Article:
1. Christy

      I disagree, Mark. You said “But to make an assertion that there is something inherent in faster runners that just makes it easier for them to be fast is disrespectful too”. I disagree that it’s disrespectful… It would, to imply that your current speed is 100% genetic, and your training has no impact or value, which the writer did not. She is asserting, correctly, that everyone starts at a different “base” speed (my word, not hers). In other words… your “jump off the couch and decide to run 3 miles” pace might be significantly different(faster?) than mine, if neither of us had been running recently. Even if we followed the same diet, sleep, and strength training programs. What we do to improve from that point can absolutely be a point of pride, and should not be ignored in the case of “fast” runners who worked hard to get there. But if the measure of running success is running the fastest, then those whose bodies are built for speed absolutely have an inherent advantage. We all carry different advantages and disadvantages throughout life, the writer here is simply pointing out that running fast shouldn’t be left off the list.


  16. forgedinink

    This is great! I used to think after I would get done with a run and see that my time wasn’t as fast as I wanted it to be that it was a bad run. I then saw a quote that said something like: “The only bad run is a run you don’t go on.” It’s then I realized that just doing it was what really mattered no matter how slow or fast I went. Awesome post!


  17. barb fetters

    “If you are doing 18 minute miles, you simply are not running.” I beg to differ. I ran a 9′ pace in my early 30’s. Now at 65 I am working my butt off to run at a 15′ pace and many days I can’t even do 16′. It frustrates me no end as people pass me like I am standing still when I am going as hard as I can. Look at my face as you pass me–I AM running. Medical and musculoskeletal issues have taken their toll. Not to mention shrinking at least two inches, from a start of 5’3″ on a good day, with more to lose. But I treasure every run, because who knows if it might be my last one.


  18. Michael Cleveland

    Great article. One of the best race shirts I’ve seen was made for the slow runners. On the back it had a turtle in jogging clothes and it said. “I may be slow but I’m ahead of you.” Every runner out their, regardless of the speed they run is beating all of those who are sitting on the couches. Finishing last in a race beats Did Not Finish (DNF). DNF beats Did Not Start (DNS).


  19. Liselott

    Motion is everything! Since I got to the menopause the body slowed downed a lot. I used to hit 6.30/ km easy – now Iam happy – really happy – if I get to that speed at all.. But I am still out there – running – and loving it!


  20. Sue Webster

    What a great piece, a real breath of fresh air, thank you. I’m a slow runner, and I was very conscious about my lack of speed. I only started doing structured exercise activities at the end of 2017 and my C25K was achieved on the treadmill at the gym. After a year of treadmill and running alone I took the plunge and joined a running club. I’m so lucky as everyone is incredibly supportive and friendly and genuinely want to help me. My speed doesn’t really bother me, I’m doing it and even though I may be slow, I still run the same distance as everyone else at the Park Run or club run and I put my heart in to it like everyone else. Slow runners do deserve the same respect as other runners, you’re quite right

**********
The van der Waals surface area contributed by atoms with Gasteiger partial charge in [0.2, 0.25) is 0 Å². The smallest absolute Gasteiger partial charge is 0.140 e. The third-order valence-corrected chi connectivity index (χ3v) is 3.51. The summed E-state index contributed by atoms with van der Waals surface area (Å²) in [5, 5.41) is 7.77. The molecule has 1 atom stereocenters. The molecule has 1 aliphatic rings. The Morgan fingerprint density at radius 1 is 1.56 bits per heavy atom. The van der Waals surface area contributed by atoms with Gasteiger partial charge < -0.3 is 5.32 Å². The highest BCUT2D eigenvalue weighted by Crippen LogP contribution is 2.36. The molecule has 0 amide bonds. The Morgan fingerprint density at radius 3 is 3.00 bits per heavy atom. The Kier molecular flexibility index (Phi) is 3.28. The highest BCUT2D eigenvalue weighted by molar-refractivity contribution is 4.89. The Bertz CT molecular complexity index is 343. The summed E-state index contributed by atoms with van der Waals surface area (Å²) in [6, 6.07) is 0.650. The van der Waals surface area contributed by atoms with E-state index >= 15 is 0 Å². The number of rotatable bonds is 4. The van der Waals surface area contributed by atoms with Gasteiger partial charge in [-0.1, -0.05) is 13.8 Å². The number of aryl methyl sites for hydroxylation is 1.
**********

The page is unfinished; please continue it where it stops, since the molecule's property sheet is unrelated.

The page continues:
21. Julie

    Hi Cat. I love your article and shared it on Facebook. My daughter just told me you and her are friends! Charlotte Bithell. I too am a slow runner and love running! I intend to do lots of running this year, enjoying all I do, even when the ‘fast ‘ people over take me, which constantly happens! I shall remember your words! Happy running!! 🏃‍♀️🏃‍♀️🏃‍♀️


  22. Donald Chang

    I love this.
    I used to say to “slow” runners I once mentored and trained that staying on their feet for so long – north of 5hrs for a marathon, say – was its own heroic feat of endurance. Now at almost age 62, I have to remind myself of my own words. I used to be “moderately fast” when I once qualified for and ran 4 Bostons, ran 3:01 at age 26 and 3:09 at age 45… But that was another running life. I run less, but still run. I run slow, but I still run. And I still revel in being in a crowd at a race and part of a collective demonstration of effort and will and motion and not going gentle into that good night. So yeah, slow runners deserve some damn respect. Always have. They do it for love, not glory.


  23. Muofhe

    Being a slow runner implies that you respect your body..There’s no point running beyond your physical and functional capacity to catch up with ‘fast runners “.Going beyond what your body can tolerate only leads to injuries and cardiac arrest..Let’s listen to our bodies and avoid overexertion..


    1. Mark Meyers

      With all due respect, being a slow runner in no way implies that one respects one’s own body. It is simply a description of the pace one runs at. While it is true that going beyond what your body can tolerate leads to injuries (I’m not sure where the cardiac arrest assertion enters in here), it is equally true that stressing the system leads to strengthening it. The key, as you rightly state, it to listen to your body. The pace one runs at says nothing about the moral or ethical makeup of a person, or how one treats their body. If you run slowly because you smoke and eat poorly, how does that imply respect? Reading the comments gives me the feeling that many of those commenting have issues that far exceed how they run. If you run slowly, fine. If you run quickly, equally fine. Find comfort in who you are, and if you’re not comfortable with who you are, work towards what you want to be, and stop looking to others for your own validation.


      1. C